[2.2.2] Stoic Philosophy of Language

“In philosophy of language, their (stoics) most noted innovation was their theory of ‘sayables’ or lekta. The Stoics distinguish between the signification, the signifier and the name-bearer. Two of these are bodies: the signifier which is the utterance and the name-bearer which is what gets signified. The signification, however, is an incorporeal thing called a lekton, or ‘sayable,’ and it, and neither of the other two, is what is true or false (Sextus Empiricus 160-210 AD). They define a sayable as “that which subsists in accordance with a rational impression.” Rational impressions are those alterations of the commanding faculty or rational mind whose content can be exhibited in language. Presumably ‘graphei Sôkratês’ and ‘Socrates writes’ exhibit the contents of one and the same rational impression in different languages.”

In this diagram I used OntoUML notation to present the main concepts of Stoic philosophy of language:

Stoic philosophy of language
ClassDescriptionRelations
Body “Only bodies (σώματα, sômata) have being, or exist. Slogan: to exist is to have causal powers. Plato in the Sophist: ‘Now, I say that what has some power to make something else into something, or to suffer the slightest, even once, this has real being. For I define being as nothing but power (δύναμις).’ The Stoic conception of existence is thus dynamic. Matter as such is passive, but bodies are not, since they are also infused by logos, which is active… only bodies can act or be acted upon” (Baltzly)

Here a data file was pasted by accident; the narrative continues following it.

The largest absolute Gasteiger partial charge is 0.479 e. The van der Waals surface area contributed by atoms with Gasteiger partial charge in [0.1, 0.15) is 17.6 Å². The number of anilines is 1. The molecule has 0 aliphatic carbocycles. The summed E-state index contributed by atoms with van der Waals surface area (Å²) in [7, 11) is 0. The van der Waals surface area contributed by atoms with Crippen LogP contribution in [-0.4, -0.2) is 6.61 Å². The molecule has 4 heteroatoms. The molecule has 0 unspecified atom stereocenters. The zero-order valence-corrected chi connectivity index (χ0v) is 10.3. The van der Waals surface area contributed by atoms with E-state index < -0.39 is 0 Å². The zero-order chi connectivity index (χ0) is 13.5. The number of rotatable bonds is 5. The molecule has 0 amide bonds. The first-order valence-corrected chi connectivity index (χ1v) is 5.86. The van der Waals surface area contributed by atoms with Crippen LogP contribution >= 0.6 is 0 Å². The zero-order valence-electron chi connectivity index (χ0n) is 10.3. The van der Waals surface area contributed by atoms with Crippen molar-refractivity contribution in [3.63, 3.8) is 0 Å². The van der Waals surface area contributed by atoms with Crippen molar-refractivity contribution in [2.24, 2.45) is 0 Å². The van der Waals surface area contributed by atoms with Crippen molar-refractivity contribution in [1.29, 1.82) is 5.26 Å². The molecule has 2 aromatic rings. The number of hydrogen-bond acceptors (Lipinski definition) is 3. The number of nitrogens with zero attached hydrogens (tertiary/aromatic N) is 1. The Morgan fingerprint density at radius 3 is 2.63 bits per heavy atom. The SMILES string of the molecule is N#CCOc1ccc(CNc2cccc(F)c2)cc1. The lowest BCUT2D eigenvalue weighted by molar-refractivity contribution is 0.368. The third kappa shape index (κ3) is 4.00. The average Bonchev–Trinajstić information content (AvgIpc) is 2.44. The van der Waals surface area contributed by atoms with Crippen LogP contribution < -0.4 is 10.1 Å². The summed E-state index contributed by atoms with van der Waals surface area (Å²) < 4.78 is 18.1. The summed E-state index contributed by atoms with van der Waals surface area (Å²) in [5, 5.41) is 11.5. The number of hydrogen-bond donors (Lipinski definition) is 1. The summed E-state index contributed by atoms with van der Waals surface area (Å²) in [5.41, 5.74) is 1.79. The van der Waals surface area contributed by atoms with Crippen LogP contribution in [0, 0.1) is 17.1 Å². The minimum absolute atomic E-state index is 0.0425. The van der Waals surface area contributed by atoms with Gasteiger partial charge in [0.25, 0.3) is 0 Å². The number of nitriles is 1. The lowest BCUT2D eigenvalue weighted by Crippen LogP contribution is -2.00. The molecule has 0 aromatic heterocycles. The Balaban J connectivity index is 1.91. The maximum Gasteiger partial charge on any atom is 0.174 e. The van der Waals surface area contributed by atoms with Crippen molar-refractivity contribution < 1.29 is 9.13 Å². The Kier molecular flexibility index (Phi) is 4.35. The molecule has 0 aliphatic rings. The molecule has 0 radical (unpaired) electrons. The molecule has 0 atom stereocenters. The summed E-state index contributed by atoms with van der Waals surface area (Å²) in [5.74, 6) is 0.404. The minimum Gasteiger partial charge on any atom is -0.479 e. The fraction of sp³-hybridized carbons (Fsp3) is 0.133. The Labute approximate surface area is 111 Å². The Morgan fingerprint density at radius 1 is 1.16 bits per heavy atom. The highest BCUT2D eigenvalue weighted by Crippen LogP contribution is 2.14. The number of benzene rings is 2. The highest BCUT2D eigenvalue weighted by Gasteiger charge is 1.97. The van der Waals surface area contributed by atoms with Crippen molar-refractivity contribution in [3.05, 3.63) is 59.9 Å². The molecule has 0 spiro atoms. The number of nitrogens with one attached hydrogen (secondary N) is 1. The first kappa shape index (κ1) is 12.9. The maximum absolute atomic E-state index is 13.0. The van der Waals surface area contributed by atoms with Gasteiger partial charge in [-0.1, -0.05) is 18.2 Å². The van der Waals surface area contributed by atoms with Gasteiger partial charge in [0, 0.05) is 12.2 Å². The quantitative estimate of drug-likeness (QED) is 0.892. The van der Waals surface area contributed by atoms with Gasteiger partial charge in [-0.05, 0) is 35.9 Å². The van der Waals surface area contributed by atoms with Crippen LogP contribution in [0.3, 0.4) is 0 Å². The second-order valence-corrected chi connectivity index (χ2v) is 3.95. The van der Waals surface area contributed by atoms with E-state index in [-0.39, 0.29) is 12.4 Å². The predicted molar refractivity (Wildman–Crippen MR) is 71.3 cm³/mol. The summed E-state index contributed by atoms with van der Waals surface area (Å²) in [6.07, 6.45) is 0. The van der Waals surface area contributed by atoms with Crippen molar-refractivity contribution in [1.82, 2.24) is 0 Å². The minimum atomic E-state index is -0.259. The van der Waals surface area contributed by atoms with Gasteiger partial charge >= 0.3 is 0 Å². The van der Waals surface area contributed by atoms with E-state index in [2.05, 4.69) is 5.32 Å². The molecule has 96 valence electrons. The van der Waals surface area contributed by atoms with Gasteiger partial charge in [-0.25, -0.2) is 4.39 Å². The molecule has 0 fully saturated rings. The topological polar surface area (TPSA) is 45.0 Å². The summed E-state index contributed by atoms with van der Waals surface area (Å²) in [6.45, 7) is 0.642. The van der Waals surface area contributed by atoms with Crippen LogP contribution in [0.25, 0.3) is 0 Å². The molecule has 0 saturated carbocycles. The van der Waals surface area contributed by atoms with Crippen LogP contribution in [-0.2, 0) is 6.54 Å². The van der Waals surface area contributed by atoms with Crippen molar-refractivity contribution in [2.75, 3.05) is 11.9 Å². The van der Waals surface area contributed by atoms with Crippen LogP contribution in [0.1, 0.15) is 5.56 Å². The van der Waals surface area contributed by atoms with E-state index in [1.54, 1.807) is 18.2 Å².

NameBearerObject “the name-bearer which is what gets signified” – the object (to tychanon). (Baltzly)
E.g: the black cat.
role of Body
Utterance“the signifier … is the utterance” – the sound what is said in a given language. (Baltzly)
E.g: the sounds when we say: “The cat is black”.
subkind of Body; signifies NameBearerObject; means Sayable
IncorporealIncorporeals are: “These do not exist, but subsist (ὑφεστάναι, hyphestanai); yet they are real (ὑπάρχειν, hyparchein). We can think of them as conditions ‘without which the interaction of bodies in the world would neither be analysable nor intelligible” (Baltzly)
Sayable They define a sayable as “that which subsists in accordance with a cognitive (rational) impression.”  
“The signification.. is an incorporeal thing called a lekton, or ‘sayable,’ and it, and neither of the other two, is what is true or false” (Baltzly)- the meaning.